The Epilogue:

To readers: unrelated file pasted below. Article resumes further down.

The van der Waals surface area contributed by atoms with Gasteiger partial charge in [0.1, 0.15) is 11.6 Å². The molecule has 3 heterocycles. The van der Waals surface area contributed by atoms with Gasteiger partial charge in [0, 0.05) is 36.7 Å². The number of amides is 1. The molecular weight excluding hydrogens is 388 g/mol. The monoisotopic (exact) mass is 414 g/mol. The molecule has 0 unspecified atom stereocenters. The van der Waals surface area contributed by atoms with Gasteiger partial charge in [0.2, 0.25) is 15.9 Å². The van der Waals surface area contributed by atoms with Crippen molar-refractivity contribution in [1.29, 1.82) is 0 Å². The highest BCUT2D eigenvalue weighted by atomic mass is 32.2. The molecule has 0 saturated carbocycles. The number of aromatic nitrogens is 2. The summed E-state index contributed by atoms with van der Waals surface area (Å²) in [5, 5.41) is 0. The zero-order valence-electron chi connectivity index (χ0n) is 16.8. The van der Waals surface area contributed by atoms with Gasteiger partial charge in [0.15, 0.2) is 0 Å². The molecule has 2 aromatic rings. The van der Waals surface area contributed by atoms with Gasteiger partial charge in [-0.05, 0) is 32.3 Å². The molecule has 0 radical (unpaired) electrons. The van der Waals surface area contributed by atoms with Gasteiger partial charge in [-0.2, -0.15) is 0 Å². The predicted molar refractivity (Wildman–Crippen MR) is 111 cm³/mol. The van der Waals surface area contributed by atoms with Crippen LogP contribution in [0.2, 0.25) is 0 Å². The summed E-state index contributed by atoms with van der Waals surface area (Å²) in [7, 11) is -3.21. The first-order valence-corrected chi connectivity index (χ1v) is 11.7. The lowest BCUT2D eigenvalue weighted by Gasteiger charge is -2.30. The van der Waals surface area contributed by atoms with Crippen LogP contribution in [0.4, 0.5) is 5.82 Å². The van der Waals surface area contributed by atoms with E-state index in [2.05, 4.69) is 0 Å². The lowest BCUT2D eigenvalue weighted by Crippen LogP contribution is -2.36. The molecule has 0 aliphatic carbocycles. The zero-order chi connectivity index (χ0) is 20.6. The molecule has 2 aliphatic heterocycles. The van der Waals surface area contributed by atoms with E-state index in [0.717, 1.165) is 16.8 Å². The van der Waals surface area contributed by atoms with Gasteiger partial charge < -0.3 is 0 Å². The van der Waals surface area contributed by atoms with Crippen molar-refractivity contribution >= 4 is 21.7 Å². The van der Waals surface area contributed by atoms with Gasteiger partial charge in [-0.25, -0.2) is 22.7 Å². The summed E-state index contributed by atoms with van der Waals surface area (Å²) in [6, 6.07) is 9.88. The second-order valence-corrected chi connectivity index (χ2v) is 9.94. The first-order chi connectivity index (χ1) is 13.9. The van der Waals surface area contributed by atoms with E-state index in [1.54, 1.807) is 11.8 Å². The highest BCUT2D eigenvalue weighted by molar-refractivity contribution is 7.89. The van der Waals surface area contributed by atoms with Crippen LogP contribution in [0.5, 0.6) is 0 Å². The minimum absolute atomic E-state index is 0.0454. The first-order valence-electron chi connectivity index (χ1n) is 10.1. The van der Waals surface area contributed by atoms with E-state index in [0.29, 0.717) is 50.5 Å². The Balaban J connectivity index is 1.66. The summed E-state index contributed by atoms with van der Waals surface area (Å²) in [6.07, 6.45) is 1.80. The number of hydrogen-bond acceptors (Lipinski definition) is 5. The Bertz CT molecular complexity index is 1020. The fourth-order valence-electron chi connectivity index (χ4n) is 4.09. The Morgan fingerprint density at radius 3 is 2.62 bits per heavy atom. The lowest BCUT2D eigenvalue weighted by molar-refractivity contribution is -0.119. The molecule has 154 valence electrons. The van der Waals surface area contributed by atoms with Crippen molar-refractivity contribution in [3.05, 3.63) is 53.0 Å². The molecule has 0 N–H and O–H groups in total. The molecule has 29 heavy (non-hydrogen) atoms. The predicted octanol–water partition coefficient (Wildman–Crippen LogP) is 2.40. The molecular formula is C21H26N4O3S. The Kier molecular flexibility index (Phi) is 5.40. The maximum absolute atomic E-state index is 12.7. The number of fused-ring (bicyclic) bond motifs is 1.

One of the Medhavis had noticed that I had started the series with the inclusion of Konkan-Maharashtra coast and the Kerala coast together as the land reclaimed by the Avatara. She and other friends would have noticed too that in the subsequent parts, I have divided the Kshetra and dealt only with the southern component of this reclaimed west coast, namely Kerala. Kerala and Konkana are two distinct regions alright, in more ways than one. As the west coast lay waiting at the foot of the Sahya range, bathed both by the tropical Sun and the salt-laden spray of the Arabian Sea, Kozhikode (Calicut) and ports south of it received more visitors than they sent away. From the ports in the Northern part of the coast, sea-faring Tulus and Konkanis had been going out to Arab, African and European regions for trade as well as for sheer adventure for a very long time indeed, some of them not averse to settling abroad. The home-bound ones resisted irreversible changes which the Moslem invaders from further North were capable of demanding and inflicting. Goa, however, was invaded by the Portuguese and was irreversibly changed (Diu and Daman became part of this political province). Except for the Goan conversion, Konkana and Maharashtra continued to remain substantially unchanged from the cultural Saraswati basin identity, which they carried from the time before the famous river dried up.